De helaasheid der dingen (2009)

Perhaps the solution is to watch the same film repeatedly till you can do without the subtitles and quote chunks of dialogue by heart. In which case, I would have to find a film more lighthearted than The Broken Circle Breakdown, or indeed Belgium’s last Oscar nominee, Bullhead, starring the extraordinary Matthias Schoenaerts, and even more downbeat than The Broken Circle Breakdown, if that’s possible. Or Van Groeningen’s last film, De Helaasheid der Dingen, which translates as The Misfortunates (I prefer the French title – La merditude des choses, literally The Shittiness of Things – which could almost be a generic all-purpose banner heading for Belgian movies), and is all about how awful it was growing up in a fictional town in Flanders. Actually this last one is very funny and features some of the worst mullets in movie history, but the humour is darkest gallows variety, probably best in small doses.

We anglophones, of course, are at a disadvantage, since most of the movies that come our way are already in English, but even Hollywood can cough up occasional nuggets of foreign vocab. I first learnt the Spanish word for “nothing” when James Spader sneered “The girl was, is and will always be – nada!” in Pretty in Pink. And how many anglophones learnt their French swearing from The Merovingian’s “Nom de dieu de putain de bordel de merde de saloperie de connard d’enculé de ta mère” in The Matrix Reloaded?

 

Just how necessary is dialogue anyway? I recently made a point of going to see Shaun the Sheep Movie in London, since I wasn’t sure I would be able to find a subtitled version when it opened in Belgium – only to find it was pretty much a silent movie with sound effects. And silent movies invariably got by with just a few intertitles, as did Blancanieves (2012), Pablo Berger’s exquisite quasi-silent reworking of the Snow White story, which only the terminally stupid could find confusing.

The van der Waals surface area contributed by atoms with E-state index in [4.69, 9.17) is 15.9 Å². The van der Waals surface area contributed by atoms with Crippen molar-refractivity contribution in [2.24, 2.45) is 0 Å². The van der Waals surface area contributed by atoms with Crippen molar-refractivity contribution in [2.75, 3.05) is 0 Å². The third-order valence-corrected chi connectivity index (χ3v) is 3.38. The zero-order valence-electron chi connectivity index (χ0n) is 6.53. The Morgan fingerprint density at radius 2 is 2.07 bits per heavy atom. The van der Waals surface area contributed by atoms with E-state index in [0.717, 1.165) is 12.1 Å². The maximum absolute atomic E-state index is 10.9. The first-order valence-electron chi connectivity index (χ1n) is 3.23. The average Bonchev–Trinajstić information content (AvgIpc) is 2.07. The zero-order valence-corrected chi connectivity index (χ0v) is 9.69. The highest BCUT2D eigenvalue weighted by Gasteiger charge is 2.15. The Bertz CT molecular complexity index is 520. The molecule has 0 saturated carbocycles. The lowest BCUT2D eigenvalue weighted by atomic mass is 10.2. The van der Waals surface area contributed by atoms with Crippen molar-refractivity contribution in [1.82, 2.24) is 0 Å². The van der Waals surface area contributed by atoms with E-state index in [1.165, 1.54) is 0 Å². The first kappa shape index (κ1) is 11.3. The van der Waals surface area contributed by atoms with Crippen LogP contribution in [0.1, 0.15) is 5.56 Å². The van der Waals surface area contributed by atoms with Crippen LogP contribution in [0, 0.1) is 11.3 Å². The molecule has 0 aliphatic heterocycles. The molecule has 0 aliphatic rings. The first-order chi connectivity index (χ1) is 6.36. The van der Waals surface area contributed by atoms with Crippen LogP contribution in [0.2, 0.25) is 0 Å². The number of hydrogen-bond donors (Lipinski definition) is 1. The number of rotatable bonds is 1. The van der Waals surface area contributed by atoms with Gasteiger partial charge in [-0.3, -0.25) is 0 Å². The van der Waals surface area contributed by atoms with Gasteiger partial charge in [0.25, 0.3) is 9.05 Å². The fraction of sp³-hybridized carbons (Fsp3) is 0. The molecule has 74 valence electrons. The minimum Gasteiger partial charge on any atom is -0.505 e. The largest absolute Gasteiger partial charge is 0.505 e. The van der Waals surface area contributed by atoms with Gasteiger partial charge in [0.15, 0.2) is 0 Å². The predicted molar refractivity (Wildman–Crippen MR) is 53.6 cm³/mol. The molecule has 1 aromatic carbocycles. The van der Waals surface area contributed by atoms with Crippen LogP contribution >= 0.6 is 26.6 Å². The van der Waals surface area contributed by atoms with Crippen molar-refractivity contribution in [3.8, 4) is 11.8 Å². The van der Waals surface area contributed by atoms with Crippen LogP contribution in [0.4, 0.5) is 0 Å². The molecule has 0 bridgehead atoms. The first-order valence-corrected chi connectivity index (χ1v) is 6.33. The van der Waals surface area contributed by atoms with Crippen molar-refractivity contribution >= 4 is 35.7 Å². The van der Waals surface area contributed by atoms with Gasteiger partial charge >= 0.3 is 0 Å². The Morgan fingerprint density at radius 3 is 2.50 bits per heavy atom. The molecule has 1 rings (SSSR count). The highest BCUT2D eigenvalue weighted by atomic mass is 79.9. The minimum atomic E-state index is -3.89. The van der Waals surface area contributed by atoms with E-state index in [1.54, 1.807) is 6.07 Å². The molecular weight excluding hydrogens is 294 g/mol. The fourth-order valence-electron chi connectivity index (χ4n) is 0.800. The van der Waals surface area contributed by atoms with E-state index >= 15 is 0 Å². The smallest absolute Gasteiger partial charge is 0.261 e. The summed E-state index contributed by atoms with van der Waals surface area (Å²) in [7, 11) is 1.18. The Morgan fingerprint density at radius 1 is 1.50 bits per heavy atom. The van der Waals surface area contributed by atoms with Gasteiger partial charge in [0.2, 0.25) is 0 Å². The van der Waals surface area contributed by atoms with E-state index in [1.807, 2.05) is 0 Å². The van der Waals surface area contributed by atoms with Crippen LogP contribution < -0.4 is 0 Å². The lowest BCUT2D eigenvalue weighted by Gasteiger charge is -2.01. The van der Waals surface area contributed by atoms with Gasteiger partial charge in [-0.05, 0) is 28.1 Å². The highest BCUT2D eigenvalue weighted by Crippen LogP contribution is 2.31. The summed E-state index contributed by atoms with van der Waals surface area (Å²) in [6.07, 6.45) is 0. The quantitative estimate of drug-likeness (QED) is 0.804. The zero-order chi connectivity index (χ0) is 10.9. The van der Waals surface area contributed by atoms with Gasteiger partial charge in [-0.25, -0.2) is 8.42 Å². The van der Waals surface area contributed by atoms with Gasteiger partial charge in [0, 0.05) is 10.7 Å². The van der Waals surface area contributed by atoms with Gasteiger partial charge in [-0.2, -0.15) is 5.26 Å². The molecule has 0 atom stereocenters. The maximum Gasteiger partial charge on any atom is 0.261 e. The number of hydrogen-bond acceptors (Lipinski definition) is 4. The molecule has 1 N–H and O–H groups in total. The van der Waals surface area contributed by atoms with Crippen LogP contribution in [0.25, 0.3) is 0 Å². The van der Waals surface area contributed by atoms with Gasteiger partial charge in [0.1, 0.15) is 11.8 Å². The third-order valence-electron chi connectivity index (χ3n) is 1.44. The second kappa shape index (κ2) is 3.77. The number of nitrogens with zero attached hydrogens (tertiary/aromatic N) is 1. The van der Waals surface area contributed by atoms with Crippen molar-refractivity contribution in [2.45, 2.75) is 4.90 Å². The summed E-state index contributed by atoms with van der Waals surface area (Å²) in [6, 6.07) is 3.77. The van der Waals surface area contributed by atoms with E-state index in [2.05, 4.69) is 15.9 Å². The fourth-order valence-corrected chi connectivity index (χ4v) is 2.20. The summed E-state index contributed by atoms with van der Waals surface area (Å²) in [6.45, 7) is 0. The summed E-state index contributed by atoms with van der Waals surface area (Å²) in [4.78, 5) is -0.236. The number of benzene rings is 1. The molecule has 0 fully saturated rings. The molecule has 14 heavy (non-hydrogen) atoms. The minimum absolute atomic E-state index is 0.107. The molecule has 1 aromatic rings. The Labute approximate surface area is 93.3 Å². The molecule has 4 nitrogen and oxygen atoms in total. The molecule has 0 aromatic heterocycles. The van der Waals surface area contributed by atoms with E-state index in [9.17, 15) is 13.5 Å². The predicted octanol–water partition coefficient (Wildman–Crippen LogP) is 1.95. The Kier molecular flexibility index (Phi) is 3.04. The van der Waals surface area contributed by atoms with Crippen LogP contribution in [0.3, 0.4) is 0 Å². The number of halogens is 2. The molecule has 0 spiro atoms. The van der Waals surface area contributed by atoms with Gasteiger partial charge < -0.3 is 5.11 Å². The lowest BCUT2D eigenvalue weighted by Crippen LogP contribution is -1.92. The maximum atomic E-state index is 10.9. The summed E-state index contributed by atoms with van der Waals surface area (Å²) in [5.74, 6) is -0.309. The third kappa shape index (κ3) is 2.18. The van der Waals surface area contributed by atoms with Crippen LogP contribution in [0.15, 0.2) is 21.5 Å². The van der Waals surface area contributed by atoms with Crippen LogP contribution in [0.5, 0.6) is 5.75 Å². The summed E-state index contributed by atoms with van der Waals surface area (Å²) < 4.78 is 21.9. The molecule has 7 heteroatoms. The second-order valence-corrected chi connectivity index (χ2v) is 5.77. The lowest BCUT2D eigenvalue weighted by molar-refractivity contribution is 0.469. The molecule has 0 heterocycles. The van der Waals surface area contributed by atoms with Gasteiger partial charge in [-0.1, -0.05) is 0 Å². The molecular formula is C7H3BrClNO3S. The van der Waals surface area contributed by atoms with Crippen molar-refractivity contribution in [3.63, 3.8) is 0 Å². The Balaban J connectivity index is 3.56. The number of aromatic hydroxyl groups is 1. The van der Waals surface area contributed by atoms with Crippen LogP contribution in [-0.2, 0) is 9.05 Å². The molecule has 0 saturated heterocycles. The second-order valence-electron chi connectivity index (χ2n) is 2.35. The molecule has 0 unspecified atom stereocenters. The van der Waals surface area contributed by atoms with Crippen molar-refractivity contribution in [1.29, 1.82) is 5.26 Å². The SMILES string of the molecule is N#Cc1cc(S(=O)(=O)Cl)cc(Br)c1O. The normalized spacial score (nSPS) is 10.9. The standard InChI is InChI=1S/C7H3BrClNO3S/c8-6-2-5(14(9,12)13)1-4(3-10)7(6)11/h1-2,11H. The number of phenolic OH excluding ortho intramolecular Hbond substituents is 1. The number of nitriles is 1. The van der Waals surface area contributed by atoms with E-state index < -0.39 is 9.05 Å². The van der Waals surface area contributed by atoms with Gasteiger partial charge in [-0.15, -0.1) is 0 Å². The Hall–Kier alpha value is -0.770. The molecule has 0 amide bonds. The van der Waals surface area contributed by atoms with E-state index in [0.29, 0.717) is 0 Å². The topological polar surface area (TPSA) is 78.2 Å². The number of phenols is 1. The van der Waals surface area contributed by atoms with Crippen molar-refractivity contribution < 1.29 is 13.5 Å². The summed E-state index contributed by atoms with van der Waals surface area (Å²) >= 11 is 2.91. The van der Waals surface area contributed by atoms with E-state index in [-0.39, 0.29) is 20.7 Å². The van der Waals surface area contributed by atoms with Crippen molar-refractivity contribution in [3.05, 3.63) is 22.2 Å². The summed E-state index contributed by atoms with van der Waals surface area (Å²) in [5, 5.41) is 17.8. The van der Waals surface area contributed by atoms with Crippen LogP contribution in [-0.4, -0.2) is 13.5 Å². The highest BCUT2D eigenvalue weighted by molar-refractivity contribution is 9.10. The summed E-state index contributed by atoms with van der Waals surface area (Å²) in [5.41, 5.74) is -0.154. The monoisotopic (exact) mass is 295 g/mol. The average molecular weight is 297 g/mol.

But even films with dialogue you don’t understand can be enjoyed on at least a visual level, particularly when there’s more to them than people sitting around in rooms talking. The first time I saw Blue Velvet it was dubbed into Italian – a language with which I had only the vaguest acquaintance, but a subsequent viewing of the original English version confirmed that very little of it had gone over my head. When I lived in Japan I regularly watched Japanese films without subtitles, though admittedly these tended to be, for example, anime in which witches were burnt at the stake, or action-thrillers in which bank robbers sexually molested their hostages; I don’t suppose I would have got very far with an Ozu-type talkfest – though Ozu’s films would themselves probably be worth studying for their visual composition alone.

Anyhow, my next linguistic project is clear. It’s tackling the boxed set of Raúl Ruiz’s Mysteries of Lisbon – 272 minutes in Portuguese, which I accidentally bought with Dutch subtitles instead of English ones. Sure to be a doddle.

Blancanieves (2012)

Blancanieves (2012)

This piece was first posted on the Telegraph webside in October 2013. It has since been edited and added to.